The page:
Friday, May 26, 2006

More and More MbUnit Goodness

I’ve been fooling around with MbUnit off and on for several months, and I continue to be knocked over by its goodness and killer features.

One cool thing I’m working on today is the TypeFixture attribute/test fixture which lets you use factories to bounce different instances through one set of tests.  This works very nicely for testing different types implemeting a common interface.

For example, here’s a simple (ok, contrived) example using an interface defined for employee object functionality:

public interface IEmployee

{

    string FName { get; set; } 

    string LName { get; set; } 

    double HourlyRate { get; set; } 

    string WageType { get; set; }

}

If I’ve SalariedEmployee and HourlyEmployee classes which both implement this, then I can do some quick testing by first building a couple factories:

public class EmployeeFactory

{

    [Factory]

    public SalariedEmployee BasicSalaried

    {

        get

        {

            return new SalariedEmployee("FirstName",

                                    "LastName",

                                    50,

                                    Employee.WageTypes.SALARY);

        }

    }

 

    [Factory]

    public SalariedEmployee BasicHourly

    {

        get

        {

            return new SalariedEmployee("FirstName",

                                    "LastName",

                                    50,

                                    Employee.WageTypes.HOURLY);

        }

    }

 

}

Now I create another class marked as a TypeFixture and let that class know where it will get its data from (the EmployeeFactory class above), and of what type that data will be (objects implemeting IEmployee).  This TypeFixture will deal with IEmployee objects as defined in the attribute.

[TypeFixture(typeof(IEmployee))]

[ProviderFactory(typeof(EmployeeFactory), typeof(IEmployee))]

public class MBIEmployeeTests

{

    [Test]

    [ExpectedException(typeof(ArgumentOutOfRangeException), "Rate less than zero")]

     public void CheckRateFailsUnderZero(IEmployee emp)

    {

        emp.HourlyRate = -20;

    }

 

    [Test]

    [ExpectedException(typeof(ArgumentOutOfRangeException), "Invalid wage type!")]

     public void CheckBadWageTypeFails(IEmployee emp)

    {

        emp.WageType = "Bogus!";

    }

 

 

}

MbUnit will run both the types output by the Factory-marked methods through the test fixture, resulting in four different tests.  Here’s the output from TestDriven’s test runner:

------ Test started: Assembly: JHSCR.Tests.dll ------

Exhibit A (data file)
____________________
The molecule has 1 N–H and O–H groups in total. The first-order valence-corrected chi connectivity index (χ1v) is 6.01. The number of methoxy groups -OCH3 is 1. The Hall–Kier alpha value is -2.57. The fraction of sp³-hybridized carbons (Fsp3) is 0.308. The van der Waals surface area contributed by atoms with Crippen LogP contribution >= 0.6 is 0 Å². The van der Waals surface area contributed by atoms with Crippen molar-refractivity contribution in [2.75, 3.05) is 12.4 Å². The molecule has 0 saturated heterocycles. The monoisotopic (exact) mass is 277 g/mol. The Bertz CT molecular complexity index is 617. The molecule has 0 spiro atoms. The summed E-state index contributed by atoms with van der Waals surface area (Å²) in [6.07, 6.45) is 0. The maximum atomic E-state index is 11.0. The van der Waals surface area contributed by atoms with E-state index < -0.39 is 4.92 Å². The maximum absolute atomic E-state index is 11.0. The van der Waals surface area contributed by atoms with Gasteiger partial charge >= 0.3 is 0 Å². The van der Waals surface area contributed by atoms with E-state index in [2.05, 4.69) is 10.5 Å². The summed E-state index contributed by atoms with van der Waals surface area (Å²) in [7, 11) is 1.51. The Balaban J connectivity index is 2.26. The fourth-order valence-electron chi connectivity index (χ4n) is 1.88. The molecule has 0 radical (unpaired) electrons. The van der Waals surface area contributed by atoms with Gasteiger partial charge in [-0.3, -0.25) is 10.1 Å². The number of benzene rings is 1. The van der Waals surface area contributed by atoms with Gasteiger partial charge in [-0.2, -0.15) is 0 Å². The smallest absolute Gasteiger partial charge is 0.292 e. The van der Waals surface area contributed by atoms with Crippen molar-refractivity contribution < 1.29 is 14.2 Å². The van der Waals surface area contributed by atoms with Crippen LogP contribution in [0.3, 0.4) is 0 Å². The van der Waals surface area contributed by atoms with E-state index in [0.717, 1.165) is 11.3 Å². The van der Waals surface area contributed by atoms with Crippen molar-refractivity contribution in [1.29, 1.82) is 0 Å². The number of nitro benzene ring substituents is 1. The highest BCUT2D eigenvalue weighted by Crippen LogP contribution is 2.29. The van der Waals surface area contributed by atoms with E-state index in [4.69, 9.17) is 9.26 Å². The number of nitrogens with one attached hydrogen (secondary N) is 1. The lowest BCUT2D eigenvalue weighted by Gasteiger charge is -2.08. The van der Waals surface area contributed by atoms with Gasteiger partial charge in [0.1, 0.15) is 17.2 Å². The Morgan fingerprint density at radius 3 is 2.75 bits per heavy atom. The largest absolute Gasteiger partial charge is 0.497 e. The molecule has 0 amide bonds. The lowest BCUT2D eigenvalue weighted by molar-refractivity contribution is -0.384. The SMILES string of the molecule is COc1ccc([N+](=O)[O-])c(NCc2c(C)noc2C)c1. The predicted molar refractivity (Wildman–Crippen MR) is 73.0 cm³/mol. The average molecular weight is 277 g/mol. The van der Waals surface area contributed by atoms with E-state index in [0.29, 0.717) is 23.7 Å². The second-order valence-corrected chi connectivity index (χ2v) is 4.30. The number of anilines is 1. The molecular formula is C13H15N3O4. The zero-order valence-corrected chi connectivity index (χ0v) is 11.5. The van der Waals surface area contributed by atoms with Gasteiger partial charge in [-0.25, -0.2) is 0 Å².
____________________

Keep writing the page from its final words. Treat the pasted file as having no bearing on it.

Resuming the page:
Test Execution

Exploring JHSCR.Tests, Version=1.0.0.0, Culture=neutral, PublicKeyToken=null

MbUnit 1.0.2232.25376 Addin

Found 4 tests

[success] MBIEmployeeTests.EmployeeFactory.BasicSalaried.CheckRateFailsUnderZero

[success] MBIEmployeeTests.EmployeeFactory.BasicSalaried.CheckBadWageTypeFails

[success] MBIEmployeeTests.EmployeeFactory.BasicHourly.CheckRateFailsUnderZero

[success] MBIEmployeeTests.EmployeeFactory.BasicHourly.CheckBadWageTypeFails

[reports] generating HTML report

TestResults: file:///D:/Data/Iterative%20Rose/Presentations/Test%20Tools/JHSCR/Build/JHSCR.Tests.Tests.html

4 passed, 0 failed, 0 skipped, took 2.41 seconds.

Nifty stuff.  Elegant implementation and a big timesaver.

3 comments:

Haacked said...

I love that feature. I don't use it nearly enough. I wrote about this a while back along with some other fun features.

I use RowTest ALOT!

http://haacked.com/archive/2005/10/18/SwitchingToMbUnit.aspx

Jim Holmes said...

Yep, I've read that post and several others you've written on MbUnit.

Good stuff!

I just wish that all the links on the MbUnit site to Peli's blog didn't go off to some error-ridden black hole. There's a lot of interesting looking topics which have fallen off into some other dimension.

Haacked said...

Now what I need to figure out is how to have the factories provider more than one object.

For example, i want to write a type fixture to test all my custom collections.

So it'd be nice to be able to have providers specify two objects instead of one. That way each test method might get both the collection to test and the object to add to the collection.

Of course i can create an intermediate holder object to do just that.

Subscribe (RSS)

The Leadership Journey